A perfectly groomed and gorgeous beach, but not exactly remote or private, Anini Beach is a local park that locals use for family events. It was quiet on a weeknight and we found an excellent campsite just inside the treeline and quite close to the water. This part of the island is protected by a reef about 100 m (300 yards) offshore so there were no waves near enough to be a risk for sleeping right at the ocean’s edge.
Walking up in paradise, a few meters from the water is an experience everyone should have. The daybreak was cool and still in a way that made it very easy to sit at the water’s edge and soak in the atmosphere. We sat for only a few minutes before we became aware of movement in the sand in front of us. Sand crabs were busy digging holes, fighting over holes, and generally going about their early morning business. We probably passed thirty minutes just watching it all happen.
Not having a plan
From Anini, with no idea of what to do next, we stopped in a coffee shop to have a bite to eat and enjoy the morning. A group of ten or so people sitting nearby asked us to take their picture, which led to a conversation about their plan to hike to a nearby, truly secret waterfall. There was no way we could resist this opportunity. We parked blocks away and accompanied the eclectic group as we made our way through cow pastures and fields, crossing what was obviously private property, until we came to one of the most beautiful places we’ve ever visited. This ‘secret waterful’ is known to locals and not an easy place to get to unless you know the path and maybe the property owners that surround this slice of paradise. We were able to swim out and climb directly under the 25 m (40 ft) cascade. On a warm day, the water was the perfect temperature for a natural shower.
There were few ways to top what we’d done so far just that morning, so we decided to spend the day sightseeing the north shore. The first stop was Kilauea Lighthouse, a tall classic lighthouse that sits far out on a skinny point of land. It was a beautiful spot to watch the waves come in and crash against the nearly vertical walls of the cove below. It was easy to think it was the coast of Maine or California except for the warm trade winds and fantastic scenery in every direction.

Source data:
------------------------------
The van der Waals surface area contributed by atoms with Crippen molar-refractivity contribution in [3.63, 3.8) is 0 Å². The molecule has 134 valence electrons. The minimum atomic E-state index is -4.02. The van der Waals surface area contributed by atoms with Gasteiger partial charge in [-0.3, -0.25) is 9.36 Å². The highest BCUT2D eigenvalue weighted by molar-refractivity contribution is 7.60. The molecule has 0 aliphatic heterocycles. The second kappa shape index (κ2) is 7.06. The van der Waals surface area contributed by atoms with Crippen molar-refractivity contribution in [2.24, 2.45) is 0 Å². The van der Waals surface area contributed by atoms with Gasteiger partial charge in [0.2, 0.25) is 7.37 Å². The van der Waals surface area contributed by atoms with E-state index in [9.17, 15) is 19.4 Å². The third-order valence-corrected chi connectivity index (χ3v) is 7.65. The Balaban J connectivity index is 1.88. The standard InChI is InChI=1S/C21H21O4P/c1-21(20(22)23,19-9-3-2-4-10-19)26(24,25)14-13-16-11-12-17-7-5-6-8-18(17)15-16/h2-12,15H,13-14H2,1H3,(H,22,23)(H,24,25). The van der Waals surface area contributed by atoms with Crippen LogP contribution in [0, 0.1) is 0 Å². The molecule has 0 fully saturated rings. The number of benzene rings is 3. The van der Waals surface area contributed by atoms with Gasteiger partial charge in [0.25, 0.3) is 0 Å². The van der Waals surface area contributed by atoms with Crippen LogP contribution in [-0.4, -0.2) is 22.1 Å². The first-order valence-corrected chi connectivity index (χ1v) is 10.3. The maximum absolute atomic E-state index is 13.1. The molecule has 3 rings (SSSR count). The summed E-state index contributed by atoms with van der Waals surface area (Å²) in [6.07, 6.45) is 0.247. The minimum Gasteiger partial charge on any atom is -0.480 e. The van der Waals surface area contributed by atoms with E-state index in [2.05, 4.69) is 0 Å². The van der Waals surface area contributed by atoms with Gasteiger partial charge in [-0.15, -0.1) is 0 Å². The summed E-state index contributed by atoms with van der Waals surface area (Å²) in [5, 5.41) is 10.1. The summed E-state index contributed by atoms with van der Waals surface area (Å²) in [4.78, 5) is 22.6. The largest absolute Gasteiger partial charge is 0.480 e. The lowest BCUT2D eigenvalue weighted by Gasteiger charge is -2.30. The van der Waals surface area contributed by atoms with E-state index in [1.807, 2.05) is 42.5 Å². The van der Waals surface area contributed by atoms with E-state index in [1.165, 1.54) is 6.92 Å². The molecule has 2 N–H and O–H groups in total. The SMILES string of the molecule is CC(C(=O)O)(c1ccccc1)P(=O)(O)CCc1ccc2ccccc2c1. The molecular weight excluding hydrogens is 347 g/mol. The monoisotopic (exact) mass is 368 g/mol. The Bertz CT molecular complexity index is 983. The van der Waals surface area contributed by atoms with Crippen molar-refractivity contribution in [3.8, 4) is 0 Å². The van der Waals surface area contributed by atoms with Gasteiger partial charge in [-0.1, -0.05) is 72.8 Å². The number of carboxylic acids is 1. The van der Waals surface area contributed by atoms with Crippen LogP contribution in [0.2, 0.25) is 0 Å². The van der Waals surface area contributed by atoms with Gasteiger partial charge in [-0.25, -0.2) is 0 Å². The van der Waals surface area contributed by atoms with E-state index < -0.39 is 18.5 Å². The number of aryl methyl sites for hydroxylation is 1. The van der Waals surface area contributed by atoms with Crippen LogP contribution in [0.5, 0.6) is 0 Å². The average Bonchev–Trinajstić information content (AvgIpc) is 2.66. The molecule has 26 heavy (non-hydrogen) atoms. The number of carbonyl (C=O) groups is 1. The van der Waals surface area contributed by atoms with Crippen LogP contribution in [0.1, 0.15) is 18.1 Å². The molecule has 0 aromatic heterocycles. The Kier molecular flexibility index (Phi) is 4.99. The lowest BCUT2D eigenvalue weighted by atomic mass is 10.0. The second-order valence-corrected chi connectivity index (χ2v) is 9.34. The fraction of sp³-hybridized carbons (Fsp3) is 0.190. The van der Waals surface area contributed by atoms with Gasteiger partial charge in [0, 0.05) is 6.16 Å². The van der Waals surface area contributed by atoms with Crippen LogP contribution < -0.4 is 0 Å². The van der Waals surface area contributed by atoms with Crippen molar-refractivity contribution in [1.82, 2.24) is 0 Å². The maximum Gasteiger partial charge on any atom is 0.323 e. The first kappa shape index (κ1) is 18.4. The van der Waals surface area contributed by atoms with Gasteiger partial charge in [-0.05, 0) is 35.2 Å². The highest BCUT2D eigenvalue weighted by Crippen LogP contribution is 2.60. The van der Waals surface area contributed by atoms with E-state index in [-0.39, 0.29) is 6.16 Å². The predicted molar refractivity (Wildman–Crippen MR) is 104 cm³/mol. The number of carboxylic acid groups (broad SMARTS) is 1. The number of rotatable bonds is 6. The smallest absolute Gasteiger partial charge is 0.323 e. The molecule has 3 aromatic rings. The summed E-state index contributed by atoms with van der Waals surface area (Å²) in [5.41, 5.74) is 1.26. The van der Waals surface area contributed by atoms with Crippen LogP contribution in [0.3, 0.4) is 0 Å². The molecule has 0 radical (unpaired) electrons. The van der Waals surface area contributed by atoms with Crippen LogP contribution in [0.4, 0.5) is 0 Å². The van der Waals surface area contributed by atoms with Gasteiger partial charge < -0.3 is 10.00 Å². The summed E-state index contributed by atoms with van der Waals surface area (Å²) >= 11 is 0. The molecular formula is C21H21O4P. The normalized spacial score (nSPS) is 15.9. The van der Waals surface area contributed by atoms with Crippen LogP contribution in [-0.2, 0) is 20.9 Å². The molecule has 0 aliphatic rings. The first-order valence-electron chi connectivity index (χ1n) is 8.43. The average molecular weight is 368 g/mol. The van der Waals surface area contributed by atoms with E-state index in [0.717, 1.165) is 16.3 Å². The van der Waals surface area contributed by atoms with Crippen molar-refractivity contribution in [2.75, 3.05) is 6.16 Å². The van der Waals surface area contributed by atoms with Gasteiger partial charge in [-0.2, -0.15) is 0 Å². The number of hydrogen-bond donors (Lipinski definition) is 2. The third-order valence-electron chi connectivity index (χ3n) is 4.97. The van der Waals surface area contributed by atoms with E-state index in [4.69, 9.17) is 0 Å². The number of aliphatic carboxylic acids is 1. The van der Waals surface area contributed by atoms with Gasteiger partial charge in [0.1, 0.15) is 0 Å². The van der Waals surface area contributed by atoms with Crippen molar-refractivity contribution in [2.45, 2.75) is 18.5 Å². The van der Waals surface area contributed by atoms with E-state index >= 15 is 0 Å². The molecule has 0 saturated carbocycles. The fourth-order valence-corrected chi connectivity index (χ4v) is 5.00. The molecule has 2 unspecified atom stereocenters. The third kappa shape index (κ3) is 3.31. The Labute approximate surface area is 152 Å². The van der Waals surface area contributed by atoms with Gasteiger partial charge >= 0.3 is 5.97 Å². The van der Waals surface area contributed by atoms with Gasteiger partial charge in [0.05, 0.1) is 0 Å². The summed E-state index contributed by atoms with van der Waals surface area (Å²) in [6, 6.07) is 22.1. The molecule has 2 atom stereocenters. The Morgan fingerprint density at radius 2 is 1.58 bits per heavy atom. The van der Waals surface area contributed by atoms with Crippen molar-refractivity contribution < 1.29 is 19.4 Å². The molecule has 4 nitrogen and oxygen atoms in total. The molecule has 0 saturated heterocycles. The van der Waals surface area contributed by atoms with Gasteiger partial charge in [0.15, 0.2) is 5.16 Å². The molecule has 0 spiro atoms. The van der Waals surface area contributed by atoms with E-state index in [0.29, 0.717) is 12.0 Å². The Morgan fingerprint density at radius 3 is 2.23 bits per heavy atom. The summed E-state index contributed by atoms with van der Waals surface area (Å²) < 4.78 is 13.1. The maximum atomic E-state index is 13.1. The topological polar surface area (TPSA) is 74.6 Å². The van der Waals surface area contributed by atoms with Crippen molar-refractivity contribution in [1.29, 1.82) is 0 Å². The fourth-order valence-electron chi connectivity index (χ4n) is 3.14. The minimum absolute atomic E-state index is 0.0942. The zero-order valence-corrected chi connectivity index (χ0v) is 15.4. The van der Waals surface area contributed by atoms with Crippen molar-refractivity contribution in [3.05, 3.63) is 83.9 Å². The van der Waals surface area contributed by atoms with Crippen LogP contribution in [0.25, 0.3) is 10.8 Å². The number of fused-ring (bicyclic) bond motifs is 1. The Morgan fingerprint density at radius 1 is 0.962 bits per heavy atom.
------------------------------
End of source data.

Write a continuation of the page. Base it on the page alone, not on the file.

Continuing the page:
‘Secret’ seemed to be the theme of this adventure, and our friends from the waterfall gave us a parting gift of directions to Secret Beach, or “Secrets” as the locals call it. This is a beach that you’ll never find without good directions, as the trail involves parking in a very unlikely-looking place next to enormous houses under construction and then following a small footpath with no view of the stunning beach that lies at the other end. From the moment the trail opens onto the sand, it is a clearly exceptional place from the color of the sand, to the water, to the view of Kilauea Lighthouse off in the far distance. The waves are driven by an offshore wind that gives a savage look to the place and causes strange patterns in the sand. We spent a few hours in the magical place before heading off to our hotel for our last night on the island.
With our time on Kaua’i coming to a close, we made our way back to the west side of the island and to a popular blow hole in the lava rock known as Spouting Horn. Not only does it shoot water in the air as waves roll into its underground crevasses, but the sound it makes is other-worldly as it moans and howls. Fences keep the tourists far away, and this is understandable as the temptation to get closer is powerful.
We already thought Kaua’i was amazing even before we found these treasures, but this trip cemented its reputation with us. We plan to go back in November 2011 to finally hike the Kalalau Trail along the Na Pali Coast over Thanksgiving Weekend. We feel sure that no matter how many times we go back, we’ll continue to find more reasons to love this island.